Performance & drive
What it’s like to drive, and how quiet it is
The M4 is a powerful car that’s capable of cornering at impressive speeds. It has a huge amount of front-end grip, doesn’t roll in corners and responds to steering inputs very quickly. The steering is heavy enough, but it doesn’t give much natural feedback. The adjustable suspension can be made firmer when you’re driving harder, but in any mode the car is agile and precise.
There’s not a great deal that’ll keep up with the M4 in a straight line. The twin-turbocharged 425bhp straight-six engine pulls strongly, even in higher gears. However, while from outside it sounds great, from where you sit it's harsh and loud.
Choosing the wind-in-your-hair approach does – as usual – come with a weight penalty; the drop-top is 200kg heavier than the M4, in part because of its complex folding metal roof. This means it takes a little longer to hit 62mph in a sprint, but you'll rarely notice it on the road.
A six-speed manual gearbox is standard but we’d recommend specifying the optional seven-speed, dual-clutch automatic. It allows you to make far better use of what the quick-revving engine has to offer, thanks to its reliable and lightning-quick gearshifts. It also makes the car a little more easygoing in traffic and around town. The launch control system can be very fiddly to use, though, and doesn’t restrict wheelspin as well as some rival systems.
The M4’s ride is firm, but it's tolerable for a car of its ability. There’s lots of road noise at motorway speeds, however, so long drives can become a little tiring. The only downside to the BMW’s outrageous capabilities is that it has to be driven aggressively and fast before it gets exciting and involving. It’s not like the thunderous Mercedes-AMG C 63, in which you can amble around at lower speeds and just enjoy the bellow of its V8 engine.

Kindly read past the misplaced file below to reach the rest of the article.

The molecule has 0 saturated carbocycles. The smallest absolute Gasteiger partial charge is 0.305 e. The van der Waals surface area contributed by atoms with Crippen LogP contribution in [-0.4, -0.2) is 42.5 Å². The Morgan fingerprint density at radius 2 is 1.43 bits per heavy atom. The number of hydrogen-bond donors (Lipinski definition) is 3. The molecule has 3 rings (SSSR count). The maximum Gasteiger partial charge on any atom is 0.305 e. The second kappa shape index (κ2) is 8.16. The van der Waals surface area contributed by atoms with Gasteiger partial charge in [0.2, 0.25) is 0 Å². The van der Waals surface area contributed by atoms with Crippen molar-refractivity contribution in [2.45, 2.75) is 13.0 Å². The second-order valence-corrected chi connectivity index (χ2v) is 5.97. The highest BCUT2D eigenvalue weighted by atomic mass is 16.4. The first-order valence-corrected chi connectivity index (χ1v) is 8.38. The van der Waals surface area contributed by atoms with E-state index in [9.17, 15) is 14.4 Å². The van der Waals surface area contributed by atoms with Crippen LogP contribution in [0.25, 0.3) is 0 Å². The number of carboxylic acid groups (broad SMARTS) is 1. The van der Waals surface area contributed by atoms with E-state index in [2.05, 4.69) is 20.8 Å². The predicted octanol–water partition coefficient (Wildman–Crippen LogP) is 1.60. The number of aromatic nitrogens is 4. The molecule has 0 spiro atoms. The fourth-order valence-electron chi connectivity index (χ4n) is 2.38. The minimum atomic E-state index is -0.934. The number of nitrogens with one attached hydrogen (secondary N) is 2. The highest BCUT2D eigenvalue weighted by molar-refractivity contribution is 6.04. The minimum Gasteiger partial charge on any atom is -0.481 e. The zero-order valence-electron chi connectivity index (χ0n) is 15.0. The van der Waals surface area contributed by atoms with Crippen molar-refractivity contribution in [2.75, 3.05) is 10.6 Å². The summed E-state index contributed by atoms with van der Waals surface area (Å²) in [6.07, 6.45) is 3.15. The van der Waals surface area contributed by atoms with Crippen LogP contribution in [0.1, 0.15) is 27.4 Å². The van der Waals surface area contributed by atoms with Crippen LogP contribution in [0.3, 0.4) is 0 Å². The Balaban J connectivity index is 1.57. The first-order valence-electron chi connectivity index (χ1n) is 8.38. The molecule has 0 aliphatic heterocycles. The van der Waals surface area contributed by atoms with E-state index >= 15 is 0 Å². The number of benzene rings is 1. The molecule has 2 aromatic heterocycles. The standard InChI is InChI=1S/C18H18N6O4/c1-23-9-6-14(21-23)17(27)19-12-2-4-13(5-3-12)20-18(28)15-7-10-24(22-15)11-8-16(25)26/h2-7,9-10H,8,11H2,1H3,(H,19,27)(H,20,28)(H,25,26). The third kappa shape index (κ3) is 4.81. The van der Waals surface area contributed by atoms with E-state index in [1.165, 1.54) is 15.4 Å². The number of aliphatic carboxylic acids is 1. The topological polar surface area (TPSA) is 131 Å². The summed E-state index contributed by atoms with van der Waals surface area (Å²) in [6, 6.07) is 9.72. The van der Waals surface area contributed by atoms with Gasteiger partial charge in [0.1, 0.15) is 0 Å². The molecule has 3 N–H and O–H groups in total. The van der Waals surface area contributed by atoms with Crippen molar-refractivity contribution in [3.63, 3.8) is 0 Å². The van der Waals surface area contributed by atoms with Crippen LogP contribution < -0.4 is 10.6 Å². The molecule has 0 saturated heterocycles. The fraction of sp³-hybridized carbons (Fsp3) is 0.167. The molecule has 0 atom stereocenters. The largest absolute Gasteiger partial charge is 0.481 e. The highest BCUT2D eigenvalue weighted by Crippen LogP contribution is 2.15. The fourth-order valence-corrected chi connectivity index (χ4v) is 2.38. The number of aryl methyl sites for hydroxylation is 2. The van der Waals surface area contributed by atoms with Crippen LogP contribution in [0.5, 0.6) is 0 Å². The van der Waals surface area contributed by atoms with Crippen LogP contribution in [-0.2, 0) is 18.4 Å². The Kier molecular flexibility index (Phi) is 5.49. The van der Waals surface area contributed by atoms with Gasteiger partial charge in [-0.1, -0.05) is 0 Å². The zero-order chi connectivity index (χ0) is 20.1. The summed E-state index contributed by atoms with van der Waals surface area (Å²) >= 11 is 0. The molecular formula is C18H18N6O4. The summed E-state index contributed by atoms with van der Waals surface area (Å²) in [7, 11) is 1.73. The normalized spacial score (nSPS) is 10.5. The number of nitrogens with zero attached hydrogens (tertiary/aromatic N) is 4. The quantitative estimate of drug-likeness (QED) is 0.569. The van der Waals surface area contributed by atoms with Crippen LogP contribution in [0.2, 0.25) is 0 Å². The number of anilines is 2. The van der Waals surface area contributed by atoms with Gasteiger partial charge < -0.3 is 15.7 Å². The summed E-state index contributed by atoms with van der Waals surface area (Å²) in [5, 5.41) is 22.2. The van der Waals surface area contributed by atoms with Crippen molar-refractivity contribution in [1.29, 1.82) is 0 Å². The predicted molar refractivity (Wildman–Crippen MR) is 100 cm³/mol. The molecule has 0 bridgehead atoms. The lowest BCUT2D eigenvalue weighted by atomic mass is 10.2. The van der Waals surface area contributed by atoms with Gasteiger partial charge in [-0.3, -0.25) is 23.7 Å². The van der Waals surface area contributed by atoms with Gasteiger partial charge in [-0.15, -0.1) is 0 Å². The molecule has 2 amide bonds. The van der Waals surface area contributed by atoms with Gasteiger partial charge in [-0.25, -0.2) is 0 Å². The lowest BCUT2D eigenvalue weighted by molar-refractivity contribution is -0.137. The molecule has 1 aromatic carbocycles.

Reign in all the various drive modes, and cruising in the M4 Convertible with its metal roof closed is a relaxing experience, because there's very little wind or road noise allowed inside the cabin. It's also impressive with its roof down. There's little buffeting when its four windows are up and almost none with its optional wind deflector fitted across its rear seats. The deflector is easy to put in and take out, too.
For around £3000, BMW will fit the coupé with a Competition pack to your M4. It increases the power output by a modest-sounding 19bhp, the sports exhaust is retuned to be rortier - and the alloys grow to a dimension of 20in. It’s a worthwhile extra, helping make the M4 not only slightly quicker, but more stable at the same time without hurting its ride quality.
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